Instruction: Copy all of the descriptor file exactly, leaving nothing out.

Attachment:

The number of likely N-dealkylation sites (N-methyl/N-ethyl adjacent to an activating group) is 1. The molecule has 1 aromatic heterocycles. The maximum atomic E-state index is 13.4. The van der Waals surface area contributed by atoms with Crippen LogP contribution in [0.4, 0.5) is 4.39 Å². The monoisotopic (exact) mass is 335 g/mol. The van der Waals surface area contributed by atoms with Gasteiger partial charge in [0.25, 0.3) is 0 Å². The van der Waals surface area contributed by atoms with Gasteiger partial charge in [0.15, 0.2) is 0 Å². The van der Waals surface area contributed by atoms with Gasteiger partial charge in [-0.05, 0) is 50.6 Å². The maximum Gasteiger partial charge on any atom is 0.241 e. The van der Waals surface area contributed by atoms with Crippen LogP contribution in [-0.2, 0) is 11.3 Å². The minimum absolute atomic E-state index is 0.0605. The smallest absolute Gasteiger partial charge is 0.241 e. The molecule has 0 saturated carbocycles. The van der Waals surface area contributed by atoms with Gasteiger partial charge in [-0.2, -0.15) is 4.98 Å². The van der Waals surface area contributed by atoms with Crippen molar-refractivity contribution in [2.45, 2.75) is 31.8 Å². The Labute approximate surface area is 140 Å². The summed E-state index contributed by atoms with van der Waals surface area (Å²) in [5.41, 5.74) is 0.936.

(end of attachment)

The number of likely N-dealkylation sites (N-methyl/N-ethyl adjacent to an activating group) is 1. The molecule has 1 aromatic heterocycles. The maximum atomic E-state index is 13.4. The van der Waals surface area contributed by atoms with Crippen LogP contribution in [0.4, 0.5) is 4.39 Å². The monoisotopic (exact) mass is 335 g/mol. The van der Waals surface area contributed by atoms with Gasteiger partial charge in [0.25, 0.3) is 0 Å². The van der Waals surface area contributed by atoms with Gasteiger partial charge in [0.15, 0.2) is 0 Å². The van der Waals surface area contributed by atoms with Gasteiger partial charge in [-0.05, 0) is 50.6 Å². The maximum Gasteiger partial charge on any atom is 0.241 e. The van der Waals surface area contributed by atoms with Crippen LogP contribution in [-0.2, 0) is 11.3 Å². The minimum absolute atomic E-state index is 0.0605. The smallest absolute Gasteiger partial charge is 0.241 e. The molecule has 0 saturated carbocycles. The van der Waals surface area contributed by atoms with Gasteiger partial charge in [-0.2, -0.15) is 4.98 Å². The van der Waals surface area contributed by atoms with Crippen molar-refractivity contribution in [2.45, 2.75) is 31.8 Å². The Labute approximate surface area is 140 Å². The summed E-state index contributed by atoms with van der Waals surface area (Å²) in [5.41, 5.74) is 0.936.